In March 2003 a friend sent me an article he had found on the internet, in which the brewing system was posted for sale. I talked to my boss and asked him to sell it to me. He answered: “I’ll give it to you, if you make me 50% partner”. As I didn’t have any money, it took me about seven days of soul searching and I told him “no”. I didn’t want to be partners with anybody who would tell me which beers to make or to make a beer weaker or less expensive. I wanted to make the beers that my buddies love. The beers they keep in the fridge for years and really covet and save for a special occasion. I didn’t think I’d get fame and fortune for it, but I just wanted to make the brewery I’d be proud of. And as it turned out, we got a little bit of fame and fortune, which is pretty cool.
Why Hoppin’ Frog?
Well, I am Fred The Frog. That’s been my nickname my whole life. And I’ve gotten really good with hops over the years; we’ve won three medals at the Great American Beer Festival with my previous brewery with some very hoppy beers. So I’ve became known for being the hop expert in the area. Making our name Hop and Frog made perfect sense.
Do you still enter beers into competitions?
Because you can’t win unless you enter. I love to win, but then again I do it to keep fresh, to keep relevant and to keep my workers excited. They get psyched. And it keeps us focused. When we know that we’re going to enter a few beers into a competition, everybody works really hard, because it creates a lot of pride. Even if we don’t win.
In these events, do the breweries that enter get feedback?
When you enter these contests like the GABF, during the first round the judges are filling out small sheets of paper that you’ll get after the competition. And sometimes the feedback is consistent and sometimes totally inconsistent: I’ve had both too dark and too light about the same beer, or too bitter and not bitter enough. So the contests are just that.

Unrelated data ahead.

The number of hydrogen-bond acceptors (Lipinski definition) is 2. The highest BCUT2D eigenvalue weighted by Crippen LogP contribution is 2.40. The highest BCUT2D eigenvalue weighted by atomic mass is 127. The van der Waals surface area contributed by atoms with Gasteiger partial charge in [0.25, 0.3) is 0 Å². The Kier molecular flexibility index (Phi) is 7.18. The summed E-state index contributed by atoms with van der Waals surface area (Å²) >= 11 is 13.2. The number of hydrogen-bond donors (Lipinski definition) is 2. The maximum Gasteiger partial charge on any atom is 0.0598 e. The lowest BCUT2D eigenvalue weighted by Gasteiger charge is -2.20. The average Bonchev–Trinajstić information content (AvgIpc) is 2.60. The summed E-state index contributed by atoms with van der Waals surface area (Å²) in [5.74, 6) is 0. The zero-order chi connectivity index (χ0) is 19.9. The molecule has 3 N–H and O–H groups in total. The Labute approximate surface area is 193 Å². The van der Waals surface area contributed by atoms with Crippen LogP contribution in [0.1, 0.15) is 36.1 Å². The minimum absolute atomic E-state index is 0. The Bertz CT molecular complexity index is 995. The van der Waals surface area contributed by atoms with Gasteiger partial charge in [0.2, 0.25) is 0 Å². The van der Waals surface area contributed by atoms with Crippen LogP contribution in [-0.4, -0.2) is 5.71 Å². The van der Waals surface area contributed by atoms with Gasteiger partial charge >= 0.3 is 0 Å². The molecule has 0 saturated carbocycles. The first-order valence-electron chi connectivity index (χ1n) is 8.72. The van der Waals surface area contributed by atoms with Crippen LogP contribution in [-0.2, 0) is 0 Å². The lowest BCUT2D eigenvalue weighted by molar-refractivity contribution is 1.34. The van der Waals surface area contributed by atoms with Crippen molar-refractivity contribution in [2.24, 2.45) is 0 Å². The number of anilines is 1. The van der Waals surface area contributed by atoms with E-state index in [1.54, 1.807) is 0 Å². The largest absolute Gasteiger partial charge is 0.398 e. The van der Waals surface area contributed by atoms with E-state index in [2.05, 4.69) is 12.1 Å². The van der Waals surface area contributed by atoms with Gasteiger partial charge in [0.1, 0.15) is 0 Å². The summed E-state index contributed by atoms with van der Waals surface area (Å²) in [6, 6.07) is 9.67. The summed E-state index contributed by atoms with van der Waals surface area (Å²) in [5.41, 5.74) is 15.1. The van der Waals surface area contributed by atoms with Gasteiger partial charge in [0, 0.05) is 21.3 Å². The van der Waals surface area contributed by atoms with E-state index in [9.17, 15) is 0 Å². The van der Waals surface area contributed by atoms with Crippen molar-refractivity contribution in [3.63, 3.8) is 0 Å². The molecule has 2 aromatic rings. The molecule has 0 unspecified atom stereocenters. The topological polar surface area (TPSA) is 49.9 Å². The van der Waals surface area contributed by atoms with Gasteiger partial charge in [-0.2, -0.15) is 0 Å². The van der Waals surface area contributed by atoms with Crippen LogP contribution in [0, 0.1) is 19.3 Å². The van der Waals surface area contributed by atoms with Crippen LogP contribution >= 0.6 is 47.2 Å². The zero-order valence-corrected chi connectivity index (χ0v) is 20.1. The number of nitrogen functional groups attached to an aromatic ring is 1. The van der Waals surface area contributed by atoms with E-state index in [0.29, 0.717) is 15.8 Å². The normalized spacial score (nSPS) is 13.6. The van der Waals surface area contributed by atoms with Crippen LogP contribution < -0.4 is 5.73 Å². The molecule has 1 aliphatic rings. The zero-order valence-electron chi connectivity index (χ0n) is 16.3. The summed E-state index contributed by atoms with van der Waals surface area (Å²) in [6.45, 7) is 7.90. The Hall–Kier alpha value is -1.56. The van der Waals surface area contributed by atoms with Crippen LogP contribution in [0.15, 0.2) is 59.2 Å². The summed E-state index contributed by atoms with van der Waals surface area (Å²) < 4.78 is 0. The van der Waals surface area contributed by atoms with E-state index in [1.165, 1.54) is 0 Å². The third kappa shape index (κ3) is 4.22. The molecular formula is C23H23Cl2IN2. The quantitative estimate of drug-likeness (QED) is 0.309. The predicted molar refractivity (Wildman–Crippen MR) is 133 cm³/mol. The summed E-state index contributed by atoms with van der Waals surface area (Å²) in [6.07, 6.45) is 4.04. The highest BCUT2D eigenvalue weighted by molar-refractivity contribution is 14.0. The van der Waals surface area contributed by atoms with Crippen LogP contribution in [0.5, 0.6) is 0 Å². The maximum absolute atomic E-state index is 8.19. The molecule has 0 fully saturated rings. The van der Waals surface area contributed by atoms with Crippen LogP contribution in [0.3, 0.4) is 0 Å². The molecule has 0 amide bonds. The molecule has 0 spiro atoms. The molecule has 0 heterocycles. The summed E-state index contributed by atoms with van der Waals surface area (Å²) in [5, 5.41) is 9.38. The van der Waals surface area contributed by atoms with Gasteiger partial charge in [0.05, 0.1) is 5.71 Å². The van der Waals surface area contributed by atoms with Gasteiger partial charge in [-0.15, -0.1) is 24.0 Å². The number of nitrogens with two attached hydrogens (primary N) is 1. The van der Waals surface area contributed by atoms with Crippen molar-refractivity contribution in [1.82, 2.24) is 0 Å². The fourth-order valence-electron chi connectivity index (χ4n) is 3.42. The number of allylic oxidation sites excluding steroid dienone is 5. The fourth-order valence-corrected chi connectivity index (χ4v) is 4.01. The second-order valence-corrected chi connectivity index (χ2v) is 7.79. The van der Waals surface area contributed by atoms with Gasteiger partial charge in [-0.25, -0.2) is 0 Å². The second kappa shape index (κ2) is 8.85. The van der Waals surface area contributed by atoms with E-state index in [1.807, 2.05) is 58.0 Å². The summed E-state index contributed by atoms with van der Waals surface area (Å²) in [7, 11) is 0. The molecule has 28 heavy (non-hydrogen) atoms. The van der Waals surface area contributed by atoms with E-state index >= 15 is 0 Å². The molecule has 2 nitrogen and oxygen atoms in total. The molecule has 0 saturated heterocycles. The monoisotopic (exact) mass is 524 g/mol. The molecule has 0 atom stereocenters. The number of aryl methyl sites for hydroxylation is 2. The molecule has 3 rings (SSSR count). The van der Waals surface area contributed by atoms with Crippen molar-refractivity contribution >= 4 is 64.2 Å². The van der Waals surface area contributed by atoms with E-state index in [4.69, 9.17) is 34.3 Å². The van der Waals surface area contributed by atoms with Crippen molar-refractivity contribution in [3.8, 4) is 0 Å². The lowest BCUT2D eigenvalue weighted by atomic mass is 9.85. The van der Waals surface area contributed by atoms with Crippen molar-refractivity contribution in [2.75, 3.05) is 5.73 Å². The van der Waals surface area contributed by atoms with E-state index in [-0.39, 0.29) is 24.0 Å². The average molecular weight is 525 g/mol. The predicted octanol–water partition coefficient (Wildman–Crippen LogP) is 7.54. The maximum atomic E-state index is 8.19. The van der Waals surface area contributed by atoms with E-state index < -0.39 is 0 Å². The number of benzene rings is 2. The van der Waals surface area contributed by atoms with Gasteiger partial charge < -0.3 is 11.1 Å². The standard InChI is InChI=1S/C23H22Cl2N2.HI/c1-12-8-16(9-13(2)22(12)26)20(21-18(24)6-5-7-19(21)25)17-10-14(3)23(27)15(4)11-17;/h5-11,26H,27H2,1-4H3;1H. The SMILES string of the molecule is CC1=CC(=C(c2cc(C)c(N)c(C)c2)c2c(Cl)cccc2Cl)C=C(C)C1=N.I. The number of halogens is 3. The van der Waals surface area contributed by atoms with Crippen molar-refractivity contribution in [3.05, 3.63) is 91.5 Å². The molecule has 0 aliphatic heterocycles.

The real contest for me are the rating sites. Ratebeer is the biggest one for me. They seem to be the most fair and most wide spread and have the most ratings. It is more like a ranking, because they take the ratings from tens of thousands – hell, millions of people nowadays – who have rated tens of thousands of our beers.
Ratebeer even says that we are one of the best 100 breweries in the world since we opened – so for nine years now. That puts us in the 0.5 percentile in the world. I couldn’t be prouder, man. I would have never thought in a million years that we would be at this spot.
Did you ever get a feedback, at a competition, on a site or in person that for some reason just stuck with you?
No. But what stuck with me is that feedback can be very inconsistent. And I’ve realized that contests, for example, are like playing craps. You’re just rolling the dice and you might get three judges that love your beer and you might win. And if you win, you can brag about it like crazy, because it is a large contest. But if you don’t win, it doesn’t make you feel bad, because you know it’s a crap-shoot.
Of course if you have a beer that’s not up to par, there’s no way you’re going to win. At the same time, so many great beers out there will never win anything. We were lucky enough to win a few things.
Now the contests are as such that you cannot enter nearly as many entries, because there are so many breweries in the industry, and so many beers that are entered. And the chances of winning are very, very small. I’m telling my brewers: Don’t expect to win anything, but expect to enter contests all the time. We always enter the GABF and the World Cup and we’re always looking forward to the Ratebeer ratings.
I always want to find the bad reviews to see what someone is not getting. Usually it’s a beer that hasn’t been stored properly. So what I have to take from many of these reviews is that many places don’t store their beer properly and as a consequence the beer doesn’t taste as good. You see that in comments like: tastes oxidized, tastes expired. That’s probably because the beer is.